peroneal nerve contusion

A blow or injury to the peroneal nerve could result in a peroneal nerve contusion. The peroneal nerve branches off of the sciatic nerve and runs down the lower the lower leg to provide for the peroneal muscles. The peroneal nerve contusion is often a result of a blow during a sporting event.

            Signs and symptoms of a peroneal nerve contusion can include tingling or numbness in the lower leg and sometimes the top of the foot. If the contusion or injury is austere then the foot may not be able to be lifted, due to rendering the nerve’s ability to serve the peroneal muscles. The lower anterior leg and the dorsum of the foot may become sensitive, weakened, and a slapping gait may become apparent (Bahr, 2004).
            The cause of injury is due to sports that have a high occurrence of stretch or contusions to the peroneal nerve area. Sports that have higher rates of peroneal nerve contusions include football, rugby, and soccer. A peroneal nerve contusion may be a result of a fibula fracture, knee dislocation, repeated pressure on the outer knee, and injury during surgery (Dugdale, 2011).
            The treatment and outcome of the individual’s injury will depend upon the severity of the peroneal nerve contusion. For some cases corticosteroids may be injected to reduce the inflammation and pressure on the nerve, surgery could be an option, and physical therapy may also be a form of treatment to enhance muscular strength (Dugdale, 2011). Ice and heat may also be recommended, but if sensation is loss in the skin then the patient should be extra careful about the use of ice and heat. Again, depending upon the severity of the injury, the patient may have atrophy in the leg and a physical therapy program will most likely be implemented. If the peroneal nerve injury is substantial in the knee-level then a graft repair will often be the prognosis of the nerve repair (Cho, 2011).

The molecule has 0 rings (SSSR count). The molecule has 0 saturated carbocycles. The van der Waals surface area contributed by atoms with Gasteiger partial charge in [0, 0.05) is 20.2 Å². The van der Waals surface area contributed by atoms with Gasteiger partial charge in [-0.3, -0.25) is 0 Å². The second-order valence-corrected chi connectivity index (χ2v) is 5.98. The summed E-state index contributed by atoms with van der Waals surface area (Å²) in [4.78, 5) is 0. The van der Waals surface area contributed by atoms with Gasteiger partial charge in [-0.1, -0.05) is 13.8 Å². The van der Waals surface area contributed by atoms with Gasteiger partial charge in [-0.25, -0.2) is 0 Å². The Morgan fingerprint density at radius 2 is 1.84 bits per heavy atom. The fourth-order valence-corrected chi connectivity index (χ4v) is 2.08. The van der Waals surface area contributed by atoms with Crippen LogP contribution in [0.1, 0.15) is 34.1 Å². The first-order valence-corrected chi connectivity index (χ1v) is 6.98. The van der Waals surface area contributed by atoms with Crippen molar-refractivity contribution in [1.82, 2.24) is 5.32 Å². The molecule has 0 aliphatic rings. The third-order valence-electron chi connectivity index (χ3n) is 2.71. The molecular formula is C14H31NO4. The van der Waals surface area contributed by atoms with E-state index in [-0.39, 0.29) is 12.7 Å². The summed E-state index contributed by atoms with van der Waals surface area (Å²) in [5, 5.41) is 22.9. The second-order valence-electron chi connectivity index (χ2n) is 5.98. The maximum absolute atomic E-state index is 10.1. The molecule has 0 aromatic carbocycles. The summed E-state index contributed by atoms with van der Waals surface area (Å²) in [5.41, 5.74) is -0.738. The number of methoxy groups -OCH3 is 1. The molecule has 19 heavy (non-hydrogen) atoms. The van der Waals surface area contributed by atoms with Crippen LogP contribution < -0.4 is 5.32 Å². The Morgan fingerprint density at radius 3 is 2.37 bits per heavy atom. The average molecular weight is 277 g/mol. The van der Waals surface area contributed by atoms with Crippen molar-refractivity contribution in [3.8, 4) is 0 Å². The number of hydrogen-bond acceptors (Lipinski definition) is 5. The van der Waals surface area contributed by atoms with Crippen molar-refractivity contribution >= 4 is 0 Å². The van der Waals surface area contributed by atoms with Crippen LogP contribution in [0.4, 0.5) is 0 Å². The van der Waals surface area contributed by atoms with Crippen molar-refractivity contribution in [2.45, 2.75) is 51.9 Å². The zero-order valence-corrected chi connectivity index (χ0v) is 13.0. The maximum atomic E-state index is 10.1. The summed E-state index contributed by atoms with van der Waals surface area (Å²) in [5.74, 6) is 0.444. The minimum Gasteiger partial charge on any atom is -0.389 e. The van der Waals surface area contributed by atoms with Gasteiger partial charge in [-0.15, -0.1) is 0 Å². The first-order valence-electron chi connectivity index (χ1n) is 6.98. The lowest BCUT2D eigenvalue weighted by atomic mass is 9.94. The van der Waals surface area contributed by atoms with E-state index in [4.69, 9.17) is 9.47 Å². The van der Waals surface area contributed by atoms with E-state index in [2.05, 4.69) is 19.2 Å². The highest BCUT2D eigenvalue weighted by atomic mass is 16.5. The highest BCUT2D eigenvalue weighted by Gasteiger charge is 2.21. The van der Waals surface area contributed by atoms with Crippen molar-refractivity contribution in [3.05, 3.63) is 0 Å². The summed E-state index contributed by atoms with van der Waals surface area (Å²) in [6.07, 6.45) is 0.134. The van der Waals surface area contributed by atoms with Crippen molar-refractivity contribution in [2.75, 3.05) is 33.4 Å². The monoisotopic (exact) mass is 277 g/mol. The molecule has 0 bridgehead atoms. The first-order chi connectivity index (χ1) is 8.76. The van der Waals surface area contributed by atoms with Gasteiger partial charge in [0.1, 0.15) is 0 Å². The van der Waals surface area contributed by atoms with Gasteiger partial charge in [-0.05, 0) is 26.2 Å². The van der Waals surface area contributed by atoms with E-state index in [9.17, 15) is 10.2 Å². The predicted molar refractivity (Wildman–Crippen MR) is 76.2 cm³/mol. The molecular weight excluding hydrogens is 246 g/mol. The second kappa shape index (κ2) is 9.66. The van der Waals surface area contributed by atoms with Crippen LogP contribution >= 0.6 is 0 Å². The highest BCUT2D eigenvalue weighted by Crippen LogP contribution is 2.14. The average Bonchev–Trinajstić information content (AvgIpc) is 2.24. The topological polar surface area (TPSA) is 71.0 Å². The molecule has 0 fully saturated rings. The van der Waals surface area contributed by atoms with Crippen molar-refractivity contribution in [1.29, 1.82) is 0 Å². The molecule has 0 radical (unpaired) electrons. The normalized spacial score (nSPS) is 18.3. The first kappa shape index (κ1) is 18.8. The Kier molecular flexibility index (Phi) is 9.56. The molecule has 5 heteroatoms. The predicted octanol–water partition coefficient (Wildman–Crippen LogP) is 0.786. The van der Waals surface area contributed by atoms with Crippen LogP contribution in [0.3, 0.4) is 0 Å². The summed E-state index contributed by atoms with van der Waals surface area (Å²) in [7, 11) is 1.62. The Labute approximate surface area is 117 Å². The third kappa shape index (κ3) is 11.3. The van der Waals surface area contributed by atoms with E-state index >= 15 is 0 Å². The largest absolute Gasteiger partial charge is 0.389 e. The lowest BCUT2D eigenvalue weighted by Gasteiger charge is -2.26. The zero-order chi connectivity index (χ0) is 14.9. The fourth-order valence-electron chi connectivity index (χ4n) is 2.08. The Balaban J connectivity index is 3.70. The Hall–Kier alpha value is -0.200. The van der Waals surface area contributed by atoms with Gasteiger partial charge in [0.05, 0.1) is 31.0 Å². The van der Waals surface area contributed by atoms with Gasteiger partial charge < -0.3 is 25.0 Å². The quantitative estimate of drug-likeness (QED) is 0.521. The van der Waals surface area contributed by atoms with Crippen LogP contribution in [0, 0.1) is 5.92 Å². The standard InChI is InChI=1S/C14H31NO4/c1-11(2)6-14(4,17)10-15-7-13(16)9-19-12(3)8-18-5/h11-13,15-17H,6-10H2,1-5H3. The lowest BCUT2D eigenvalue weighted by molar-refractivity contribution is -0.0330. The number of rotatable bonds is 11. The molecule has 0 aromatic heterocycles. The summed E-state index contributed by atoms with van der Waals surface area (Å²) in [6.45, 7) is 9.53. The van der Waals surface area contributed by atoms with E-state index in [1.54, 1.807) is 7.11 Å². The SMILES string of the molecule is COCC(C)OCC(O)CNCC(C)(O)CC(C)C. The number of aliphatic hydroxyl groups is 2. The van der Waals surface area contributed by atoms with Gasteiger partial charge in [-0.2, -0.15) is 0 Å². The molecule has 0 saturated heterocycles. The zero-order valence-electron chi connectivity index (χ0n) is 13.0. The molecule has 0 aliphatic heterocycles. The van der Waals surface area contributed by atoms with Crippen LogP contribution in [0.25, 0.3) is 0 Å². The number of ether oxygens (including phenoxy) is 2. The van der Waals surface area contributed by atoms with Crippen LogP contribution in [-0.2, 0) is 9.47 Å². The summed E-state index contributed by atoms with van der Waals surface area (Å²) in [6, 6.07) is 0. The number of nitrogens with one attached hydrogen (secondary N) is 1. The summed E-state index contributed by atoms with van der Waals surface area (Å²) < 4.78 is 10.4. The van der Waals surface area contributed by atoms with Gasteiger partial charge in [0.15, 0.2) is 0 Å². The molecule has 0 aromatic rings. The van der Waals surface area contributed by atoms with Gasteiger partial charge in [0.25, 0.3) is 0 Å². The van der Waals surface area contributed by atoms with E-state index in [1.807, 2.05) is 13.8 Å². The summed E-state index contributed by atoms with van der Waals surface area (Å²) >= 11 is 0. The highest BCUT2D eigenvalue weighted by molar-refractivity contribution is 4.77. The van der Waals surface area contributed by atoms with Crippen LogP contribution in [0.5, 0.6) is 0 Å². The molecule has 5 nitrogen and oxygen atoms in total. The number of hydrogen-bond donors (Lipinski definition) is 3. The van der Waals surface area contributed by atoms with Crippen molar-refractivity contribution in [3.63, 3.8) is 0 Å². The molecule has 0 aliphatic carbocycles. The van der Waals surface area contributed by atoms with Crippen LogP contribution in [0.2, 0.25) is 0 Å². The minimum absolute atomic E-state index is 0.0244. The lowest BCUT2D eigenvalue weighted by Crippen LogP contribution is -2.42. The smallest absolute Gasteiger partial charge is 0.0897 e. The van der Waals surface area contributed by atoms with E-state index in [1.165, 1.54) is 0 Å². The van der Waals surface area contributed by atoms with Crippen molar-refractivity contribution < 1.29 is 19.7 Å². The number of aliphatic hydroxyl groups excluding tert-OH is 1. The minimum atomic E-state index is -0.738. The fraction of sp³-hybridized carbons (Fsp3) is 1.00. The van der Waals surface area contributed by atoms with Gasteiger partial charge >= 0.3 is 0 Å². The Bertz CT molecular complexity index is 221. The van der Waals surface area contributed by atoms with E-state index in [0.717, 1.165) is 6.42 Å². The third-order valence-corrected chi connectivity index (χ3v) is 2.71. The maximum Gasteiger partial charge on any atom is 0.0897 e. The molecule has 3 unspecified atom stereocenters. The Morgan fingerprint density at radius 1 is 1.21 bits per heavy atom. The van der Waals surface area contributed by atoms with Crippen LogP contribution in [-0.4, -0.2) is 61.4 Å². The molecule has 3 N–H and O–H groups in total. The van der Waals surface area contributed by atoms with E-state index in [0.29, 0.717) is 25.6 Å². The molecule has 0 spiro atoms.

Recovery time can be lengthy, due to the delicacy of the healing process of a nerve. The treatment may be to let the nerve grow back on its own and this could take several months or the injury may be severe enough to permanently disable the individual.
References:
Bahr, R., & Maehlum, S. (2004). Clinical guide to sports injuries. Campaign, IL: Human Kinetics.
Cho, D., Saetia, K., Kline, D., & Kim, D. (2011, November). Peroneal nerve injury associated with sports-related knee injury. Retrieved December 27, 2012, from http://www.ncbi.nlm.nih.gov/pubmed/22044100

Dugdale, D. (2011, September 26). Common peroneal nerve dysfunction. Retrieved December 27, 2012, from http://www.nlm.nih.gov/medlineplus/ency/article/000791.htm

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